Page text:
Subject: Between the Hammer and the Anvil, Corporate Resistance to Democratic Socialist Movements Contesting Labor Exploitation and the Imperialist War Economy.
11 June 2016
Dear Colleagues and Friends of CEIMSA,
The young Polish author and poet Tadeusw Borozski (1922-1951) was 23 years old when he was released from Dachau in 1945, at the end of the War.
He had been an art history student in Warsaw University. The son of Christian parents, he was captured by the German SS in a trap when he went looking for his girlfriend who had visited an apartment where members of the Polish resistance met. He spent three years in Auschwitz and Dachau, between 1943 and 1945, entering Auschwitz just weeks after Germans decided to stop sending "Aryans" to the gas chambers. He set as his post-war goal, should he survive, “to tell the truth about mankind to those who do not know it.”(p.175)
Borozski did survive the concentration camp experience --for a few years anyway-- and he wrote a series of almost anecdotal short stories describing his experiences during his nearly three years of imprisonment in the Nazi concentration camps. His book, This Way for the Gas, Ladies and Gentlemen, was published posthumously by Philip Roth in 1959, eight years after he had committed suicide in Warsaw, at the age of 29. Like Varlam Shalamov’s terse but eloquent descriptions of the Russian Gulag slave labor camps in Kolyma Tails, Boroaski’s stories offer readers stark descriptions of the causes and effects of human behavior, after people have been reduced to living in less than human conditions, and when they no longer have access to the normal range of human emotions. This book is by no means a binary account of human/non-human behavior; instead Borozsky is able to uncover the hypocrisy, the treachery, the banal acceptance of deception, betrayal and of collaborating daily with one’s oppressors. In one of the final essays in this book, he looks back on the three years of his “European over-education” :
The four of us became involved in a heated discussion with the poet, his silent wife and his mistress (the philologist), by maintaining that in this war morality, national solidarity, patriotism and the ideals of freedom, justice and human dignity had all slid off man like a rotten rag. We said that there is no crime that a man will not commit in order to save himself. And, having saved himself, he will commit crimes for increasingly trivial reasons; he will commit them first out of duty, then from habit, and finally –for pleasure.
We told them with much relish all about our difficult, patient, concentration-camp existence which had taught us that the whole world is really like a concentration camp; the weak work for the strong, and if they have no strength or will to work –then let them steal, or let them die.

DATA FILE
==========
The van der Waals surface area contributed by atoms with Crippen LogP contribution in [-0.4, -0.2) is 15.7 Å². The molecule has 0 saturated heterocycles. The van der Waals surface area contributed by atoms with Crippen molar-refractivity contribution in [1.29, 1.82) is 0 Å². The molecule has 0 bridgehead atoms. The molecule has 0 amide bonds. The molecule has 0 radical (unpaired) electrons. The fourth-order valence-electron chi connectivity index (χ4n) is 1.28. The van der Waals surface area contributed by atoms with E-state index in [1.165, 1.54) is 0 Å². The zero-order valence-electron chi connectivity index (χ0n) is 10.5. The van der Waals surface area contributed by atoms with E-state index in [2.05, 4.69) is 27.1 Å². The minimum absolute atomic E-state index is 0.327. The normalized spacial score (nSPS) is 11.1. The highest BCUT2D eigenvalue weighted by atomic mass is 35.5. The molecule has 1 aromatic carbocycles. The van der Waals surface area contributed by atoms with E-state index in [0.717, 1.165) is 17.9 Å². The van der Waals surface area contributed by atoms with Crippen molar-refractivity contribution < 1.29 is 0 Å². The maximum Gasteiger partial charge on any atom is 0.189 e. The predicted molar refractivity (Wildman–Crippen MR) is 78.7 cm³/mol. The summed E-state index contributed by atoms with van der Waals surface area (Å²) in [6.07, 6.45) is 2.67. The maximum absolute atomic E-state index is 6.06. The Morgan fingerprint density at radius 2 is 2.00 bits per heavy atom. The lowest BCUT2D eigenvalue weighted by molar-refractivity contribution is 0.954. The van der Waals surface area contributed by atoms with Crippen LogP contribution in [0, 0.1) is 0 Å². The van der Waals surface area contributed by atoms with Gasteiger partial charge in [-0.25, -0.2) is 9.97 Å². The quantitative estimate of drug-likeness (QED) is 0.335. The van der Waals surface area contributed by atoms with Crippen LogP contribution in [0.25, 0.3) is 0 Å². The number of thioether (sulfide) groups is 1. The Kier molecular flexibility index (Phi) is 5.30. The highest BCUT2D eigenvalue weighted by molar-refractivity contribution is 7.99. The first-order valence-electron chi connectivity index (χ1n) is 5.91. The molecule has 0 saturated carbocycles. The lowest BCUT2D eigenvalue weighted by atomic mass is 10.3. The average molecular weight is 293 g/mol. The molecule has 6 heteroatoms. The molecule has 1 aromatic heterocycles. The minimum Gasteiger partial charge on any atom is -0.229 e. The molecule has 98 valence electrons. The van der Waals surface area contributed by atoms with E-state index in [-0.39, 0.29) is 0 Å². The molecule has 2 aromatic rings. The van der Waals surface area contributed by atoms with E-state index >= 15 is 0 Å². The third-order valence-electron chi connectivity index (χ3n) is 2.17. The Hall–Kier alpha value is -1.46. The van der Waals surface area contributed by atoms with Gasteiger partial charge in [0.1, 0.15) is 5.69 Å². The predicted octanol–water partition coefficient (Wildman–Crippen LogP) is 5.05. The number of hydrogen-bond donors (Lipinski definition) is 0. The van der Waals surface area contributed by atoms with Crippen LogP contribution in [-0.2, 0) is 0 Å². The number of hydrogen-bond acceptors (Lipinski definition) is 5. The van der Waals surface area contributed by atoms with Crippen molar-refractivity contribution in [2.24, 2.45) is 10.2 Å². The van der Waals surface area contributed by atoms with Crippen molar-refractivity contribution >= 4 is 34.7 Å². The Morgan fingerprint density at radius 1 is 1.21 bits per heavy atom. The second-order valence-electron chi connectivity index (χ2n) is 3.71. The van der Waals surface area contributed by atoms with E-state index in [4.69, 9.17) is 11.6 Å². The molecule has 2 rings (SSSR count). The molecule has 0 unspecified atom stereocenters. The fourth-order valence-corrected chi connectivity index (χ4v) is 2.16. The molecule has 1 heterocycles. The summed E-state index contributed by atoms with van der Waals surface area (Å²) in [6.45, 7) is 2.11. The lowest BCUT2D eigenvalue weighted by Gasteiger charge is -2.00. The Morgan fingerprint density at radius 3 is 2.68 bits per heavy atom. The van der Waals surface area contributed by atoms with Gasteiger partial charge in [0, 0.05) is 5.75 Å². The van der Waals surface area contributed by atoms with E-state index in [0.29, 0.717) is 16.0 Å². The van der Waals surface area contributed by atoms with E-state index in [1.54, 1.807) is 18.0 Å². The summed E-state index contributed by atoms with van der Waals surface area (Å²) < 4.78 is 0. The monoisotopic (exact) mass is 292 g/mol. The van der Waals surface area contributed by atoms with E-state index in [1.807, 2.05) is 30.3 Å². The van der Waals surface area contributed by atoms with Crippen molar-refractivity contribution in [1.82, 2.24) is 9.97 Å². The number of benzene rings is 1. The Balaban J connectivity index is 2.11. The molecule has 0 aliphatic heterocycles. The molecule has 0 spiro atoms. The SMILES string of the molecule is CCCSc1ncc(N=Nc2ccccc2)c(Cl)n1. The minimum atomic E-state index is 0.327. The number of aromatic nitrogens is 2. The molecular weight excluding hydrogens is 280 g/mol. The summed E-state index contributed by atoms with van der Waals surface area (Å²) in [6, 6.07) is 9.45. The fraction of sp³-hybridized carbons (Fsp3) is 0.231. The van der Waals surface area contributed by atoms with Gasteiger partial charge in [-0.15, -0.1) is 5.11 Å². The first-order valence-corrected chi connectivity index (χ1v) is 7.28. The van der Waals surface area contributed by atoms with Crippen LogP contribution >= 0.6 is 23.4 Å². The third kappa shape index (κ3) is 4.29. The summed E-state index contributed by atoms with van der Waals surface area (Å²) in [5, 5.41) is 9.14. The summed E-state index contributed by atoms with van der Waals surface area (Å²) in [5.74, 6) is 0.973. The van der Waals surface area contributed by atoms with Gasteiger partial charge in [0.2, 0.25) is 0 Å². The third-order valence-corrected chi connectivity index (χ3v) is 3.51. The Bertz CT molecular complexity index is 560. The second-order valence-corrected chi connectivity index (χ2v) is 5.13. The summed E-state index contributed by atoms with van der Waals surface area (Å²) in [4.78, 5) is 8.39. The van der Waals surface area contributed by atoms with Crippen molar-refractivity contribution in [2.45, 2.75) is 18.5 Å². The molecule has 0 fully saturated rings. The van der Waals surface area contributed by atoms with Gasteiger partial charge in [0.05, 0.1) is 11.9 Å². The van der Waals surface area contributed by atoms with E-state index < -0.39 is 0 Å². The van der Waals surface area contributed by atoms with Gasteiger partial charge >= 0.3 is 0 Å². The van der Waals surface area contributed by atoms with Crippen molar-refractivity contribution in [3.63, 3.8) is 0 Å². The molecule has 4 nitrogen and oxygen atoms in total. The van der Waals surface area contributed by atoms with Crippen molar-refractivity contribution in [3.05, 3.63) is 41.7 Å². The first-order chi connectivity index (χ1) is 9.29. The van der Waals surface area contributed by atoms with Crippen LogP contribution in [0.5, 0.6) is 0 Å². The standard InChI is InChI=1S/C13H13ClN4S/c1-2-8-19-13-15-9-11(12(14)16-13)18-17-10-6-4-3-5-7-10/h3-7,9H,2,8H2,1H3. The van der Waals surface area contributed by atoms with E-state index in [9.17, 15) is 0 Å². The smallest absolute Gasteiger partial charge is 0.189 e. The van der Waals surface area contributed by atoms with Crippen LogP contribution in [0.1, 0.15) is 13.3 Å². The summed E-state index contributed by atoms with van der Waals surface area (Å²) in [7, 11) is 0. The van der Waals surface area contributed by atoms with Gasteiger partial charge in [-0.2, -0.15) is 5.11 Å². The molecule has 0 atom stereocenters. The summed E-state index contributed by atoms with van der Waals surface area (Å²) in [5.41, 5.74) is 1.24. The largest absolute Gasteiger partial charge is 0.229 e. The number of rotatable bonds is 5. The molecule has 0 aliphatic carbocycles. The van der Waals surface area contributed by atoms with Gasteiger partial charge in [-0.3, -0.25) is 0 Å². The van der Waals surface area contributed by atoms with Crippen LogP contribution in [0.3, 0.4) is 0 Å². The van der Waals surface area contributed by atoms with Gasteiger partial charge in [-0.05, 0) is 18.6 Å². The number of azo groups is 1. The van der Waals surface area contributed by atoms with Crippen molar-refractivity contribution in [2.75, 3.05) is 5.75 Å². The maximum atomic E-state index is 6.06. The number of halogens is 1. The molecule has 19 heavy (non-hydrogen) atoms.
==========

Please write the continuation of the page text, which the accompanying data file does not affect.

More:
‘The world is ruled by neither justice nor morality; crime is not punished nor virtue rewarded, one is forgotten as quickly as the other. The world is ruled by power and power is obtained with money. To work is senseless, because money cannot be obtained through work but through exploitation of others. And if we cannot exploit as much as we wish, at least let us work as little as we can. Moral duty? We believe neither in the morality of man, nor in the morality of systems. In German cities the store windows are filled with books and religious objects, but the smoke from the crematoria still hovers above the forests . . . . (p.168)
‘Europe will be lost. We are living here day after day, separated only by a fragile dyke from the deluge rising around us; when it breaks through it will tear away man’s freedom like a suit of clothing. But who knows what the man who will chose to defend himself may be capable of. The fire in the crematorium has been extinguished, but the smoke has not yet settled. I would not like to have our bodies used as kindling. Nor would I want to light the fires. I want to live, that is all.(p.169)
The young author had lived among men and women of all ages --including captured politicos, and arrested criminals, and various ethnic groups who had been hunted by the corporate state authorities across Europe. Submitting to this new corporatist culture inside Nazi concentration camps --with their own special hierarchies, which crystallized among the inmates in their desperate quests for individual survival-- had a dehumanizing effect on all the inmates and collaborators. This is the cruel subject of Borozsky’s illustrative stories in This Way for the Gas, Ladies and Gentlemen, and the lessons to be learned are contemporary.
In the 9 items below, CEIMSA readers will recognize the concentration camp behavior which colors our lives today, where corporate culture is promoting the tunnel vision of “rational choice” theory that focuses on “each person for him/herself” with such narrow aims for rewards that might keep us alive at least a little longer, but little more than that . . . . This is the familiar modus vivendi in today’s neoliberal society, with its technically controlled consumerism, which no longer simply anticipates our desires, but actually manufactures them for profitable commercial exploitation, in the fictitious name of individual “freedom” and personal fulfillment. “When the going gets tough; the tough go shopping!” reads one California bumper sticker from the 1980s.
Professor of American Studies
University of Grenoble-3
Director of Research
University of Paris-Nanterre
Center for the Advanced Study of American Institutions and Social Movements
The University of California-San Diego
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